Step 5: Line up the next side of the fabrics at the center pins. Pin fabrics together. Start sewing where you ended and stop ½” from the end. You will have a bulk of fabric in the corner. This will be used later to make the mitered corners. Line up remaining sides in the same manner and sew in the same way. You should have extra fabric at each corner.

Step 6: Take fabric to the ironing board. With a seam gage or tape measure, measure an equal distance from the seam to the edge of the fabric on each side. If you pull the fabric it should lay flat and you will not need to measure the distance. Press seams toward outer edge. Press corner seams down so they make a mitered corner, with a straight line. When you are pressing the corner, you are creating a line to follow when you sew the corners. Press all of fabric front and back to eliminate any creases or puffiness.

Step 7: Take the fabric back to the sewing machine. Pull corner fabric out so it lies flat, line up small square corner edges, and turn so you can see the crease created in the ironing process. Sew in that crease from edge to corner area. Do not sew onto corner. Cut excess fabric away from each corner seam. (To within ½ - ¾”) Clip corners.

Step 8: Reach your hand in the opening and reverse the fabric. Poke each corner inside the blanket to create a sharp corner.

Step 9: Take blanket back to the ironing board and press, for sharp edges, and corners.

Step 10: At the sewing machine top stitch around the outside edges of the inside square to sew back to front and to sew the opening closed. Decorative stitches or ribbon may be used.

Mitered Corner Baby Blanket

I made this about two weeks ago. I am giving it to Gretchen for her new baby.

Gretchen's Quilt for Baby Boy No Name.

This is the quilt that Gretchen wanted made for her baby. She picked out everything from the pattern to the fabric. I hope she likes how it turns out. I think it looks great.

Friday, February 19, 2010

Yesterday I went over to a neighbors house to learn about making fondant. It was lots of fun and the above picture is what I created at the class. My 5 year old Chloe took the picture. Here is the recipe we got for making Marshmallow Fondant.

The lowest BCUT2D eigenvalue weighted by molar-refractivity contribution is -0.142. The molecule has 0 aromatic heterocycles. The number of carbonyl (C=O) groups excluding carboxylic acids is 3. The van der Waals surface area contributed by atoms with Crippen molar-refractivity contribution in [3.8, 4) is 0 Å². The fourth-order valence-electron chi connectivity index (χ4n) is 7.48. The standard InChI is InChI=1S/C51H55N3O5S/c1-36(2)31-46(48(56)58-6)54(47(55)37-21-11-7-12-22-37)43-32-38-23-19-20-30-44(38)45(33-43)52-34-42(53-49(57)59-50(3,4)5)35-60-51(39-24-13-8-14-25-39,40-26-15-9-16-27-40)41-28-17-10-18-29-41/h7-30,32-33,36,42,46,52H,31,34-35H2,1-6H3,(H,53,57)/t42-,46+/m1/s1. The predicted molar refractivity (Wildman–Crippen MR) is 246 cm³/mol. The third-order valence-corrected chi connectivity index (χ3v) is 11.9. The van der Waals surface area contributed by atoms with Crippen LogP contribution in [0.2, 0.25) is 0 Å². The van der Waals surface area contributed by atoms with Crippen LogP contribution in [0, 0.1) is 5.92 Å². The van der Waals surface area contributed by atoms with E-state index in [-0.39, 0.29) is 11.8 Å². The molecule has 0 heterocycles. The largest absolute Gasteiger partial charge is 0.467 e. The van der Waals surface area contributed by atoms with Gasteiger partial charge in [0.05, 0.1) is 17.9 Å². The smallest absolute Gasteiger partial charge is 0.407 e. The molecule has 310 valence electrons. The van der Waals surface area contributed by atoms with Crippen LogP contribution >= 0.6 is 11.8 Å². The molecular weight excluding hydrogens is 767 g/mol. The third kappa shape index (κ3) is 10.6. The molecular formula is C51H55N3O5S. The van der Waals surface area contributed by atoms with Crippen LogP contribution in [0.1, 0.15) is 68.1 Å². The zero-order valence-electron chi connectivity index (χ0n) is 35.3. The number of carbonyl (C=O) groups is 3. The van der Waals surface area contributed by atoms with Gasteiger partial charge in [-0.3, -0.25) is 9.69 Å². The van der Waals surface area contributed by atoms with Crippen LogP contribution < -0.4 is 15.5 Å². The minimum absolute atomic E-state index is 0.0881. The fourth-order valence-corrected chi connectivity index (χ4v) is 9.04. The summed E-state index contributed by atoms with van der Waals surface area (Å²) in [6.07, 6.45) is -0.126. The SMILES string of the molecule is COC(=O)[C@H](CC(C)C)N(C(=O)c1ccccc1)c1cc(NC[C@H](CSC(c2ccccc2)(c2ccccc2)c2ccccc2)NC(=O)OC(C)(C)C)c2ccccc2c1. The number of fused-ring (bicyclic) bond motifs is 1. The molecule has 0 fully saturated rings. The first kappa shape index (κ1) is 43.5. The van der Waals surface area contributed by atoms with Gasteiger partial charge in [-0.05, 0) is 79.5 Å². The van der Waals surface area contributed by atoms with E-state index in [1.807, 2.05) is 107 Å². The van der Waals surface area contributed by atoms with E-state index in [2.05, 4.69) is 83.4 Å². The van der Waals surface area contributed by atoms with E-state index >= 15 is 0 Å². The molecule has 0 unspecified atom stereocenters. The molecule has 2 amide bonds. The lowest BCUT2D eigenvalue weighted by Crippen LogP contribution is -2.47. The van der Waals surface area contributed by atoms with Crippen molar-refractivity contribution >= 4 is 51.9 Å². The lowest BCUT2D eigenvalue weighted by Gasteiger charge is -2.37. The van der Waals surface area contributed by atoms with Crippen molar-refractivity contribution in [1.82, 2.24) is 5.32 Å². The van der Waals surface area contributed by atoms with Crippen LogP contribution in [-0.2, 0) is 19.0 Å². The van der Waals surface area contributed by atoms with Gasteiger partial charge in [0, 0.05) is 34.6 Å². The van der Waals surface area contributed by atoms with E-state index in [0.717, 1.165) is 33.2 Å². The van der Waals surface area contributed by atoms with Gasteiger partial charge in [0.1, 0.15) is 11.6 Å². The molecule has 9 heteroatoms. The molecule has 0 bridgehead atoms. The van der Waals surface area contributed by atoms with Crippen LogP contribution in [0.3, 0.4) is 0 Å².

Marshmallow Fondant Recipe

16 oz bag marshmallows
3/4 of a 2 lb bag powdered sugar
2 Tablespoons water
Crisco (important to not use generic)

Combine marshmallows and water in large bowl. Microwave 30 seconds. Stir. Microwave 10-30 seconds, stirring, until all marshmallows are melted, about 2 1/2 minutes. Pour sugar on top of melted marshmallows.

Cover counter top and hands with Crisco. Dump marshmallow sugar mixture onto the counter. Knead.

It will be a little sticky at first. After kneading for a couple of minutes, if it's tearing, add 1/2 Tablespoon water at a time until no longer tearing. If it seams too sticky, add a little more powdered sugar and knead it in.

When at desired consistency, roll into a ball and coat with Crisco. Wrap in plastic wrap. store in a zip lock bag in refrigerator.

It's best to let it rest overnight before using it. Add color right before using it because some colors will change the consistency of fondant.

Friday, January 15, 2010

My Passion

I have decided that it is time to set up a blog to keep track of all the fun projects I do. I love to do crafting and quilting, so this is where I am going to post ideas, techniques, and completed projects.